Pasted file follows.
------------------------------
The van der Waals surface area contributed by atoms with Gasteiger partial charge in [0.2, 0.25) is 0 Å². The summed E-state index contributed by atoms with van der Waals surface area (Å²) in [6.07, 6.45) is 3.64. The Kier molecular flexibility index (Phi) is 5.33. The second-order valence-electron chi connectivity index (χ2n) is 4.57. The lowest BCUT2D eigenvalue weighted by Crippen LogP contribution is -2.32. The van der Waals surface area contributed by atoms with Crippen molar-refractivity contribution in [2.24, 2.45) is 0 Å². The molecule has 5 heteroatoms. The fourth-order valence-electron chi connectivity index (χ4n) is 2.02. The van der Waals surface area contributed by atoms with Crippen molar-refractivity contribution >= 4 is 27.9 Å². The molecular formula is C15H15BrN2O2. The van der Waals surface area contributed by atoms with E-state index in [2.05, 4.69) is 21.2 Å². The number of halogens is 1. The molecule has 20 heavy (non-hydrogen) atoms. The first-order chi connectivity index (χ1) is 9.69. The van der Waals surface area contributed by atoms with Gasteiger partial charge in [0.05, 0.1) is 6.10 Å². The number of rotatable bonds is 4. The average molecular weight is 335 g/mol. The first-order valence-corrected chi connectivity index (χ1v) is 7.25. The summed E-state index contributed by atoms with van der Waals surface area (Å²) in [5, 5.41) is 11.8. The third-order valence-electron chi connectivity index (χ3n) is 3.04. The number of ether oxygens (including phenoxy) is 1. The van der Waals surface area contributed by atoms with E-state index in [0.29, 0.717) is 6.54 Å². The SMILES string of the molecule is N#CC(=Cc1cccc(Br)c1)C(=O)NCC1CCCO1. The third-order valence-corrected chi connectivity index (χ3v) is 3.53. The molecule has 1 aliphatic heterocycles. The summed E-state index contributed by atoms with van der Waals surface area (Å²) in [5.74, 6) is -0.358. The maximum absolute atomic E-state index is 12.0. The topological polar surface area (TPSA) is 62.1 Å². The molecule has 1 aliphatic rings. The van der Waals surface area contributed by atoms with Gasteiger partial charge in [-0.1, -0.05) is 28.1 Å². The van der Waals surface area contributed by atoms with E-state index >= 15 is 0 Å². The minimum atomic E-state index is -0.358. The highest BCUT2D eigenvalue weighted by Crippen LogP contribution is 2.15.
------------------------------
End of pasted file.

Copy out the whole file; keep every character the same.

The van der Waals surface area contributed by atoms with Gasteiger partial charge in [0.2, 0.25) is 0 Å². The summed E-state index contributed by atoms with van der Waals surface area (Å²) in [6.07, 6.45) is 3.64. The Kier molecular flexibility index (Phi) is 5.33. The second-order valence-electron chi connectivity index (χ2n) is 4.57. The lowest BCUT2D eigenvalue weighted by Crippen LogP contribution is -2.32. The van der Waals surface area contributed by atoms with Crippen molar-refractivity contribution in [2.24, 2.45) is 0 Å². The molecule has 5 heteroatoms. The fourth-order valence-electron chi connectivity index (χ4n) is 2.02. The van der Waals surface area contributed by atoms with Crippen molar-refractivity contribution >= 4 is 27.9 Å². The molecular formula is C15H15BrN2O2. The van der Waals surface area contributed by atoms with E-state index in [2.05, 4.69) is 21.2 Å². The number of halogens is 1. The molecule has 20 heavy (non-hydrogen) atoms. The first-order chi connectivity index (χ1) is 9.69. The van der Waals surface area contributed by atoms with Gasteiger partial charge in [0.05, 0.1) is 6.10 Å². The number of rotatable bonds is 4. The average molecular weight is 335 g/mol. The first-order valence-corrected chi connectivity index (χ1v) is 7.25. The summed E-state index contributed by atoms with van der Waals surface area (Å²) in [5, 5.41) is 11.8. The third-order valence-electron chi connectivity index (χ3n) is 3.04. The number of ether oxygens (including phenoxy) is 1. The van der Waals surface area contributed by atoms with E-state index in [0.29, 0.717) is 6.54 Å². The SMILES string of the molecule is N#CC(=Cc1cccc(Br)c1)C(=O)NCC1CCCO1. The third-order valence-corrected chi connectivity index (χ3v) is 3.53. The molecule has 1 aliphatic heterocycles. The summed E-state index contributed by atoms with van der Waals surface area (Å²) in [5.74, 6) is -0.358. The maximum absolute atomic E-state index is 12.0. The topological polar surface area (TPSA) is 62.1 Å². The molecule has 1 aliphatic rings. The van der Waals surface area contributed by atoms with Gasteiger partial charge in [-0.1, -0.05) is 28.1 Å². The van der Waals surface area contributed by atoms with E-state index >= 15 is 0 Å². The minimum atomic E-state index is -0.358. The highest BCUT2D eigenvalue weighted by Crippen LogP contribution is 2.15.